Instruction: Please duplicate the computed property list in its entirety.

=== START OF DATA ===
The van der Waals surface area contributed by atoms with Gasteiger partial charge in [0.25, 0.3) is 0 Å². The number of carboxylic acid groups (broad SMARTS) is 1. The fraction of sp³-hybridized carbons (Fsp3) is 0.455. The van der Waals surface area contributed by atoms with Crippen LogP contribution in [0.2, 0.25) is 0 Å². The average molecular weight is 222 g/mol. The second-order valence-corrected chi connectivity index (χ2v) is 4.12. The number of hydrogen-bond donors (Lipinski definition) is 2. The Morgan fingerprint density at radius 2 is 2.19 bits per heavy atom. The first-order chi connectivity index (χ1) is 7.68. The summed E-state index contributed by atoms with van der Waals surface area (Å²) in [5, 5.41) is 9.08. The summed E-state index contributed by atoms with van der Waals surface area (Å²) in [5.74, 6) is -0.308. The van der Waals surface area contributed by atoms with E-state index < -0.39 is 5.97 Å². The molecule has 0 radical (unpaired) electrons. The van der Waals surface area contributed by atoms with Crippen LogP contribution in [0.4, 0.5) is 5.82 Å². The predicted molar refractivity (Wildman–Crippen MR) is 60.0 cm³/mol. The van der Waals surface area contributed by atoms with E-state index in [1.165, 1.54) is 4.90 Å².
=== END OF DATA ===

The van der Waals surface area contributed by atoms with Gasteiger partial charge in [0.25, 0.3) is 0 Å². The number of carboxylic acid groups (broad SMARTS) is 1. The fraction of sp³-hybridized carbons (Fsp3) is 0.455. The van der Waals surface area contributed by atoms with Crippen LogP contribution in [0.2, 0.25) is 0 Å². The average molecular weight is 222 g/mol. The second-order valence-corrected chi connectivity index (χ2v) is 4.12. The number of hydrogen-bond donors (Lipinski definition) is 2. The Morgan fingerprint density at radius 2 is 2.19 bits per heavy atom. The first-order chi connectivity index (χ1) is 7.68. The summed E-state index contributed by atoms with van der Waals surface area (Å²) in [5, 5.41) is 9.08. The summed E-state index contributed by atoms with van der Waals surface area (Å²) in [5.74, 6) is -0.308. The van der Waals surface area contributed by atoms with E-state index < -0.39 is 5.97 Å². The molecule has 0 radical (unpaired) electrons. The van der Waals surface area contributed by atoms with Crippen LogP contribution in [0.4, 0.5) is 5.82 Å². The predicted molar refractivity (Wildman–Crippen MR) is 60.0 cm³/mol. The van der Waals surface area contributed by atoms with E-state index in [1.165, 1.54) is 4.90 Å².